Great article Ira. You deserve a raise for this one.

  8. unbelievable Says:

    RIP MG

  9. DR FEELGOOD Says:

    When I was 9 years old, I went with my Dad to every game of the inaugural season, sitting on the East side with the sun in our eyes watching every miserable defeat. Yet feeling joy that we had a team. Under Culverhouse, the culture went something like this. I saw Coach Perkins at Tampa Palms golf course at the bar one afternoon. Standing two feet away, I said, “Hey Coach!! Lifelong Bucs fan! Great to see you!!” As I smiled and extended my hand, he glared at me, said nothing, and looked away!!! I saw Mr. Glazer in Chicago at the entrance to a restaurant before a Bucs/Bears game years later. I said, “Mr. Glazer! Lifelong Bucs fan!! Thank you for all that you’ve done!” I reached out my hand. Not only did he shake it, but he put his arm around me and said “thank you, son, for all of your support!”” Brings tears to my eyes when I recall how different he make me feel that day. What a man! Godspeed sir!! And thank you for everything!!!

  10. Pickgrin Says:

    Nice piece Ira. Thanks for the reminders.

    It took real guts for Malcolm to fire Tony Dungy – as close as they were – as much as Malcolm thought of Tony as a man – and as much as Tony had done building the team into a perennial contender after 13 straight years of losing.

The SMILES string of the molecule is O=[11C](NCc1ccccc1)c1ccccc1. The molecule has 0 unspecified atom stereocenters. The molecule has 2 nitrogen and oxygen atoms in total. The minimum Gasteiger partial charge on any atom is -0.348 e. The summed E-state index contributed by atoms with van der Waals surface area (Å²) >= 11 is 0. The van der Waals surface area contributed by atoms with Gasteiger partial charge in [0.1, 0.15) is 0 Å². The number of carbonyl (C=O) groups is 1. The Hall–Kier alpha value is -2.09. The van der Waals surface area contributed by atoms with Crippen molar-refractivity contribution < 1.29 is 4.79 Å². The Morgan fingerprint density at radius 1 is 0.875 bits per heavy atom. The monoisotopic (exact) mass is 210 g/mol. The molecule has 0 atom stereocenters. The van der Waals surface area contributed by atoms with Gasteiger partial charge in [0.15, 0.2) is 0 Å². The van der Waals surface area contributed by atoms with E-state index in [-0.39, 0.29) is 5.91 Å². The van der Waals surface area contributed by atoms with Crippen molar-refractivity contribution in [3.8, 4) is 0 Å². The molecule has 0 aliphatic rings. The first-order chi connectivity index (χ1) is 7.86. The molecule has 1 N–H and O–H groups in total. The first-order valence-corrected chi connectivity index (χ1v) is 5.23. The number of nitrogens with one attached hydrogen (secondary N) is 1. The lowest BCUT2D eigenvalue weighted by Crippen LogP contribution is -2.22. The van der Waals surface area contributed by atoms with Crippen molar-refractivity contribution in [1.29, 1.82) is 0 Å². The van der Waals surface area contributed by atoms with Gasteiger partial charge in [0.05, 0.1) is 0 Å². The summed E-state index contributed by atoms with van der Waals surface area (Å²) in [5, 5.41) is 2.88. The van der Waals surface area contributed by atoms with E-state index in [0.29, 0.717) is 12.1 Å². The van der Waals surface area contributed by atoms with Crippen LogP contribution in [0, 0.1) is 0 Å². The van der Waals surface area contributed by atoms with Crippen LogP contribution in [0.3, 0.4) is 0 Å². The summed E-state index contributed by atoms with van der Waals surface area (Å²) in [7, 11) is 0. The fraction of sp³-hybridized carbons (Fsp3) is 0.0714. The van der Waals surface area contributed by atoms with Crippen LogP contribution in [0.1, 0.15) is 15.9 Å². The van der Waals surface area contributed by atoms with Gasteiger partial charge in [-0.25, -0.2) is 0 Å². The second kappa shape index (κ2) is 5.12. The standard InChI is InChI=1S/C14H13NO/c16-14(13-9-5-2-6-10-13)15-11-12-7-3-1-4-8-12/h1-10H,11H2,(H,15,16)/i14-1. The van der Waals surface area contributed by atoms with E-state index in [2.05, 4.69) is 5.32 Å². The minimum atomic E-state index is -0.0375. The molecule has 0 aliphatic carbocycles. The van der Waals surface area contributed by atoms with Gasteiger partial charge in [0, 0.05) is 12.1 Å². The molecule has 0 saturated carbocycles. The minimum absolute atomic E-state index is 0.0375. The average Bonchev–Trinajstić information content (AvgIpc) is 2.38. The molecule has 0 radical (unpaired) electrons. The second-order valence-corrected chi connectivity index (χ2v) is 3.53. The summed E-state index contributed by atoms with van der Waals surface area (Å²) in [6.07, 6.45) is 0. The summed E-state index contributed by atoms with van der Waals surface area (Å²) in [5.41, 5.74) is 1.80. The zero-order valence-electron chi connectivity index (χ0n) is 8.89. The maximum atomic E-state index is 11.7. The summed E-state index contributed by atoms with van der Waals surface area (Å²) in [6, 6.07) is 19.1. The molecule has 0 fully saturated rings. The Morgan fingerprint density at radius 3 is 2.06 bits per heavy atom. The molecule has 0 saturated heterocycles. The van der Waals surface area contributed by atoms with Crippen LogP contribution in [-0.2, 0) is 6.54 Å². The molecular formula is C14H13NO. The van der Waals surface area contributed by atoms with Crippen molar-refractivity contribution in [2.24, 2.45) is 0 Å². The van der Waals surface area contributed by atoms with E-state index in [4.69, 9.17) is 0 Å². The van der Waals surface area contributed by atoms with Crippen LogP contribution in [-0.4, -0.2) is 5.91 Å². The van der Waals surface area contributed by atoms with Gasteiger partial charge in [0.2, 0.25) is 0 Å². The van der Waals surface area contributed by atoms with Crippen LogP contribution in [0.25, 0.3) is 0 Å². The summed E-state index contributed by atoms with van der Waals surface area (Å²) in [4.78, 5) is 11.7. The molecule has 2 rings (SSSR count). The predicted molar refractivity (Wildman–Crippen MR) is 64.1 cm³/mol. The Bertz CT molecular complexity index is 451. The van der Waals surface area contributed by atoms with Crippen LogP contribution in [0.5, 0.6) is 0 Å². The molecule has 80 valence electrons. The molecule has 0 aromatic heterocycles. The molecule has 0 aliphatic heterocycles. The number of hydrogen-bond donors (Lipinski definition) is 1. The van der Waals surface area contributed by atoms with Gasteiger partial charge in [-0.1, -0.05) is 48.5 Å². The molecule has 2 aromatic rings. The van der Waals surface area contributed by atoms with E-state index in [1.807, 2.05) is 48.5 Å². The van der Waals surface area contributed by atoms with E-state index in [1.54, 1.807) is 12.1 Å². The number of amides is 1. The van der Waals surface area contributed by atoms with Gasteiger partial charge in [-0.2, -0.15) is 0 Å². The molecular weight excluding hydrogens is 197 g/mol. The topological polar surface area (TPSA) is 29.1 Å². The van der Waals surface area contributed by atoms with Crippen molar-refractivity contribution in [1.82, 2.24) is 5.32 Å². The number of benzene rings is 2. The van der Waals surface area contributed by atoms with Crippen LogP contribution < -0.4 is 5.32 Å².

But it was what needed to happen if the Bucs were to win a Championship. Malcolm did what he had to do for the good of the franchise in firing Tony and hiring Gruden. And was proven a genius in that specific regard as he hoisted the Lombardy trophy within that same year.

    Looking back – the $192M that Malcolm paid for the Buccaneer franchise seemed an insane amount at the time. But just 22 years later – with hundreds of Millions in profits already banked – on top of the franchise itself now being worth an estimated $1.8 Billion – it’s now obvious that Malcolm Glazer made the shrewdest and most profitable business venture that the west coast of Florida has ever seen by purchasing the Tampa Bay Bucs in 1995.

  11. BucTrooper Says: